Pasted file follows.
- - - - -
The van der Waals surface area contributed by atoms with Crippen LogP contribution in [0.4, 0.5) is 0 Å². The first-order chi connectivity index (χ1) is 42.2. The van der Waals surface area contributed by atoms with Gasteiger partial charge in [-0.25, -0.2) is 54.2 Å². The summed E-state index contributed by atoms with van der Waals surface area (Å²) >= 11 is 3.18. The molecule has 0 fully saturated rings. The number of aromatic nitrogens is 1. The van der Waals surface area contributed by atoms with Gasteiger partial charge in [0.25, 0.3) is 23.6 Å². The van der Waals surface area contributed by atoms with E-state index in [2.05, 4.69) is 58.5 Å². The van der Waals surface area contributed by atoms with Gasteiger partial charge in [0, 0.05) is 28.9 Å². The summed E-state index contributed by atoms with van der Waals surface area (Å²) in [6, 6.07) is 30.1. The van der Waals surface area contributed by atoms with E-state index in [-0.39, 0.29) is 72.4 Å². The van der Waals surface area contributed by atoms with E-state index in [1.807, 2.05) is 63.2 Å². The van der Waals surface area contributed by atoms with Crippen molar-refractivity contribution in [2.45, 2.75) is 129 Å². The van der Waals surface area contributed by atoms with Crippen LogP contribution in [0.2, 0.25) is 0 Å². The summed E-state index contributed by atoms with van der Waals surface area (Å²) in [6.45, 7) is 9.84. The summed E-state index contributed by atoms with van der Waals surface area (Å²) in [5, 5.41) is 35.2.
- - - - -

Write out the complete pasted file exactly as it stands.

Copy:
The van der Waals surface area contributed by atoms with Crippen LogP contribution in [0.4, 0.5) is 0 Å². The first-order chi connectivity index (χ1) is 42.2. The van der Waals surface area contributed by atoms with Gasteiger partial charge in [-0.25, -0.2) is 54.2 Å². The summed E-state index contributed by atoms with van der Waals surface area (Å²) >= 11 is 3.18. The molecule has 0 fully saturated rings. The number of aromatic nitrogens is 1. The van der Waals surface area contributed by atoms with Gasteiger partial charge in [0.25, 0.3) is 23.6 Å². The van der Waals surface area contributed by atoms with E-state index in [2.05, 4.69) is 58.5 Å². The van der Waals surface area contributed by atoms with Gasteiger partial charge in [0, 0.05) is 28.9 Å². The summed E-state index contributed by atoms with van der Waals surface area (Å²) in [6, 6.07) is 30.1. The van der Waals surface area contributed by atoms with E-state index in [-0.39, 0.29) is 72.4 Å². The van der Waals surface area contributed by atoms with E-state index in [1.807, 2.05) is 63.2 Å². The van der Waals surface area contributed by atoms with Crippen molar-refractivity contribution in [2.45, 2.75) is 129 Å². The van der Waals surface area contributed by atoms with Crippen LogP contribution in [0.2, 0.25) is 0 Å². The summed E-state index contributed by atoms with van der Waals surface area (Å²) in [6.45, 7) is 9.84. The summed E-state index contributed by atoms with van der Waals surface area (Å²) in [5, 5.41) is 35.2.